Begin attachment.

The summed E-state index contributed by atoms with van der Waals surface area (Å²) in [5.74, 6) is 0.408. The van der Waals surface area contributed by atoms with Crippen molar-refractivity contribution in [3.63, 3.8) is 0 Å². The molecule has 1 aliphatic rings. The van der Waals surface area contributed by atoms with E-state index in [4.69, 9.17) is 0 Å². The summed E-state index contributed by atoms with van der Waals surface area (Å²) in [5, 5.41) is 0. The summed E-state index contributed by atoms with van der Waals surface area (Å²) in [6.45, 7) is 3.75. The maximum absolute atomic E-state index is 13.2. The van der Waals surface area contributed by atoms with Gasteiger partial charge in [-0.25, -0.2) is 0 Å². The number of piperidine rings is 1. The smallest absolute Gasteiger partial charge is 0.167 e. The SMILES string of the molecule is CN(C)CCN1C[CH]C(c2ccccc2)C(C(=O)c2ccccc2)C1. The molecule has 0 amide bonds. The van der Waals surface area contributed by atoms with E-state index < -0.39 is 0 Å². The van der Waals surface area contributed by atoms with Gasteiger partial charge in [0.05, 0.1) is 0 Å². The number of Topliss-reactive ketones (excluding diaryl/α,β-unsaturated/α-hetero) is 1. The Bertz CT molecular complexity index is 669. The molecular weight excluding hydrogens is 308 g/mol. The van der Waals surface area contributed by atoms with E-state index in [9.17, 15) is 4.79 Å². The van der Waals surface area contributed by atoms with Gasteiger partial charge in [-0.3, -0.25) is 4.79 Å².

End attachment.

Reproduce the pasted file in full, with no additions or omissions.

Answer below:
The summed E-state index contributed by atoms with van der Waals surface area (Å²) in [5.74, 6) is 0.408. The van der Waals surface area contributed by atoms with Crippen molar-refractivity contribution in [3.63, 3.8) is 0 Å². The molecule has 1 aliphatic rings. The van der Waals surface area contributed by atoms with E-state index in [4.69, 9.17) is 0 Å². The summed E-state index contributed by atoms with van der Waals surface area (Å²) in [5, 5.41) is 0. The summed E-state index contributed by atoms with van der Waals surface area (Å²) in [6.45, 7) is 3.75. The maximum absolute atomic E-state index is 13.2. The van der Waals surface area contributed by atoms with Gasteiger partial charge in [-0.25, -0.2) is 0 Å². The number of piperidine rings is 1. The smallest absolute Gasteiger partial charge is 0.167 e. The SMILES string of the molecule is CN(C)CCN1C[CH]C(c2ccccc2)C(C(=O)c2ccccc2)C1. The molecule has 0 amide bonds. The van der Waals surface area contributed by atoms with E-state index < -0.39 is 0 Å². The van der Waals surface area contributed by atoms with Gasteiger partial charge in [0.05, 0.1) is 0 Å². The number of Topliss-reactive ketones (excluding diaryl/α,β-unsaturated/α-hetero) is 1. The Bertz CT molecular complexity index is 669. The molecular weight excluding hydrogens is 308 g/mol. The van der Waals surface area contributed by atoms with E-state index in [9.17, 15) is 4.79 Å². The van der Waals surface area contributed by atoms with Gasteiger partial charge in [-0.3, -0.25) is 4.79 Å².